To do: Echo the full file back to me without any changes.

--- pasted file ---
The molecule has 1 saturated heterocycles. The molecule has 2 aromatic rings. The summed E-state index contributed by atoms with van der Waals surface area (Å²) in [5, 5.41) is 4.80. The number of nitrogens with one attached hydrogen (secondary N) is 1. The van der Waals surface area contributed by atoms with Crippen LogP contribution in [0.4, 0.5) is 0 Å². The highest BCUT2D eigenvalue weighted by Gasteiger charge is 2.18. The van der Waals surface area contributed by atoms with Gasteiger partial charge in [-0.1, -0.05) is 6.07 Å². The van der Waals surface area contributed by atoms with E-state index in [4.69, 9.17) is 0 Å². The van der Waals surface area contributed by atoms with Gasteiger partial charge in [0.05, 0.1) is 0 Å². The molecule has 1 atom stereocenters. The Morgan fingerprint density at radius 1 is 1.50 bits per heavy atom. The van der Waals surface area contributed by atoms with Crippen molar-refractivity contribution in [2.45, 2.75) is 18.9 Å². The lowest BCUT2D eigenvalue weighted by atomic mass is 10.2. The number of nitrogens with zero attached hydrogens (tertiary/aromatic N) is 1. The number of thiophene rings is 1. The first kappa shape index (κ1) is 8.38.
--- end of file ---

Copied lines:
The molecule has 1 saturated heterocycles. The molecule has 2 aromatic rings. The summed E-state index contributed by atoms with van der Waals surface area (Å²) in [5, 5.41) is 4.80. The number of nitrogens with one attached hydrogen (secondary N) is 1. The van der Waals surface area contributed by atoms with Crippen LogP contribution in [0.4, 0.5) is 0 Å². The highest BCUT2D eigenvalue weighted by Gasteiger charge is 2.18. The van der Waals surface area contributed by atoms with Gasteiger partial charge in [-0.1, -0.05) is 6.07 Å². The van der Waals surface area contributed by atoms with E-state index in [4.69, 9.17) is 0 Å². The van der Waals surface area contributed by atoms with Gasteiger partial charge in [0.05, 0.1) is 0 Å². The molecule has 1 atom stereocenters. The Morgan fingerprint density at radius 1 is 1.50 bits per heavy atom. The van der Waals surface area contributed by atoms with Crippen molar-refractivity contribution in [2.45, 2.75) is 18.9 Å². The lowest BCUT2D eigenvalue weighted by atomic mass is 10.2. The number of nitrogens with zero attached hydrogens (tertiary/aromatic N) is 1. The number of thiophene rings is 1. The first kappa shape index (κ1) is 8.38.